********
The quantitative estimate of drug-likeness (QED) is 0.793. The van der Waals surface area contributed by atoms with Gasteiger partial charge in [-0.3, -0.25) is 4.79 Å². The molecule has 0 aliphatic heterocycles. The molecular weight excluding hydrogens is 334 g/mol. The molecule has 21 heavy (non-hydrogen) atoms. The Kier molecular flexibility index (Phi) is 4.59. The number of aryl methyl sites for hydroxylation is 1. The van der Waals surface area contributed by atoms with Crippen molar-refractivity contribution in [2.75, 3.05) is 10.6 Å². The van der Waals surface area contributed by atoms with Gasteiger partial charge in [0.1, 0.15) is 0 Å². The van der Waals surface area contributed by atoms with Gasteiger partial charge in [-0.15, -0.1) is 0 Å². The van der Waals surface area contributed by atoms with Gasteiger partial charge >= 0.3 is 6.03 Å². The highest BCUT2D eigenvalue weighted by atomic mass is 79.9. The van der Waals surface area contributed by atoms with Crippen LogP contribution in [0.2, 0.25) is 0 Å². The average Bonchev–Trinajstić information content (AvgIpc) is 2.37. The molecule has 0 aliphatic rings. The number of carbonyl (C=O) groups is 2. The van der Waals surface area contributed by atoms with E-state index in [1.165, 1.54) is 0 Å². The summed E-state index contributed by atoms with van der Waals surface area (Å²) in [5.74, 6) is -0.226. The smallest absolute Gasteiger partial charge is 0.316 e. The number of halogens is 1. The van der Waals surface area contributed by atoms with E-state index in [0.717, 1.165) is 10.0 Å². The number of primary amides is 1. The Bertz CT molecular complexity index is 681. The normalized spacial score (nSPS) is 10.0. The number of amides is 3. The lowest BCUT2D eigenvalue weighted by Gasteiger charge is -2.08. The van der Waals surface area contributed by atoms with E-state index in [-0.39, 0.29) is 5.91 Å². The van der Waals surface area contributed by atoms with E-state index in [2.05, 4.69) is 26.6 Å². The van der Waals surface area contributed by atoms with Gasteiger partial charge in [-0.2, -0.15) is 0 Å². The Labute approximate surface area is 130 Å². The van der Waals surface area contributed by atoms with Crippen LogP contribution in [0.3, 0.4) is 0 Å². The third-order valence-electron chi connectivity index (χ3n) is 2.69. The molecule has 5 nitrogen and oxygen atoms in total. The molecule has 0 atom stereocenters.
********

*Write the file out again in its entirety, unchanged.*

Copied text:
The quantitative estimate of drug-likeness (QED) is 0.793. The van der Waals surface area contributed by atoms with Gasteiger partial charge in [-0.3, -0.25) is 4.79 Å². The molecule has 0 aliphatic heterocycles. The molecular weight excluding hydrogens is 334 g/mol. The molecule has 21 heavy (non-hydrogen) atoms. The Kier molecular flexibility index (Phi) is 4.59. The number of aryl methyl sites for hydroxylation is 1. The van der Waals surface area contributed by atoms with Crippen molar-refractivity contribution in [2.75, 3.05) is 10.6 Å². The van der Waals surface area contributed by atoms with Gasteiger partial charge in [0.1, 0.15) is 0 Å². The van der Waals surface area contributed by atoms with Gasteiger partial charge in [-0.15, -0.1) is 0 Å². The van der Waals surface area contributed by atoms with Gasteiger partial charge >= 0.3 is 6.03 Å². The highest BCUT2D eigenvalue weighted by atomic mass is 79.9. The van der Waals surface area contributed by atoms with Crippen LogP contribution in [0.2, 0.25) is 0 Å². The average Bonchev–Trinajstić information content (AvgIpc) is 2.37. The molecule has 0 aliphatic rings. The number of carbonyl (C=O) groups is 2. The van der Waals surface area contributed by atoms with E-state index in [1.165, 1.54) is 0 Å². The summed E-state index contributed by atoms with van der Waals surface area (Å²) in [5.74, 6) is -0.226. The smallest absolute Gasteiger partial charge is 0.316 e. The number of halogens is 1. The van der Waals surface area contributed by atoms with E-state index in [0.717, 1.165) is 10.0 Å². The number of primary amides is 1. The Bertz CT molecular complexity index is 681. The normalized spacial score (nSPS) is 10.0. The number of amides is 3. The lowest BCUT2D eigenvalue weighted by Gasteiger charge is -2.08. The van der Waals surface area contributed by atoms with E-state index in [-0.39, 0.29) is 5.91 Å². The van der Waals surface area contributed by atoms with E-state index in [2.05, 4.69) is 26.6 Å². The van der Waals surface area contributed by atoms with Gasteiger partial charge in [-0.2, -0.15) is 0 Å². The Labute approximate surface area is 130 Å². The van der Waals surface area contributed by atoms with Crippen LogP contribution in [0.3, 0.4) is 0 Å². The third-order valence-electron chi connectivity index (χ3n) is 2.69. The molecule has 5 nitrogen and oxygen atoms in total. The molecule has 0 atom stereocenters.